For that, there are three rules regarding actionable goals:

  1. They are specific—You’ll want to clearly define the goal, so that you can determine at a glance when the goal has been met.
  2. They are concise—Aim for a simple, one-line statement, not paragraphs. Remember … specific.
  3. They are measurable—As a result of being specific, you will have the criteria you need to determine whether or not you are meeting your goals.

With that in mind, let’s start with a list.

Take out a sheet of paper, or open a blank digital document, and start this whole shindig off with a list of exactly what you want to accomplish with your author business.

Keep things simple. Don’t fill the page with goals—instead, aim for 3-5 at the most. You can always add more goals later, but it’s sometimes easier to boil things down to the absolute basics.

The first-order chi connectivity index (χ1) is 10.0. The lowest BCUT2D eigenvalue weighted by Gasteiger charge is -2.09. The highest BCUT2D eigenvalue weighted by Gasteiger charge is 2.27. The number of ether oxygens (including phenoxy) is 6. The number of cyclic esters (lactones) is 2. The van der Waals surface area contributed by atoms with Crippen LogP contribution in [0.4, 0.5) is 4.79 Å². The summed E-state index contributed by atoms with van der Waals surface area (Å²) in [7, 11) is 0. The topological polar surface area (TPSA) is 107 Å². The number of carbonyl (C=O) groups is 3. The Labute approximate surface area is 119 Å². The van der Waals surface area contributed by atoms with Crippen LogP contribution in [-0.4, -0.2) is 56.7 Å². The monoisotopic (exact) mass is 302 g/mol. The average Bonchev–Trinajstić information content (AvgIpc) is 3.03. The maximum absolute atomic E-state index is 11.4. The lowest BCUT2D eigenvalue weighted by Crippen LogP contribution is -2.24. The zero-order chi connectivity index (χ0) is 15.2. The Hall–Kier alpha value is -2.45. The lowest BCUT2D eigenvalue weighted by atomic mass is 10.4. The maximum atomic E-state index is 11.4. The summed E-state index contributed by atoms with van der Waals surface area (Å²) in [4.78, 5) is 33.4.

For example:

My Goals:

  1. Sell 1,000 books per month
  2. Get 1,000 subscribers on my mailing list
  3. Make $25K per year in book sales

These goals may be a bit modest for what you want, but let’s treat them as a starting place. We’ll call this our “Year One Goals.”

We assign values to our goals, because that makes it easier to gauge how we’re doing. We can look at our sales and see if we’re hitting that 1,000 books per month, or we can look at our mailing list and see if we have 1,000 subscribers. And if we do, we keep doing what we’re doing for now. If we don’t, we know we have to make a change.

The point is to have goals, and (more importantly) to make them measurable.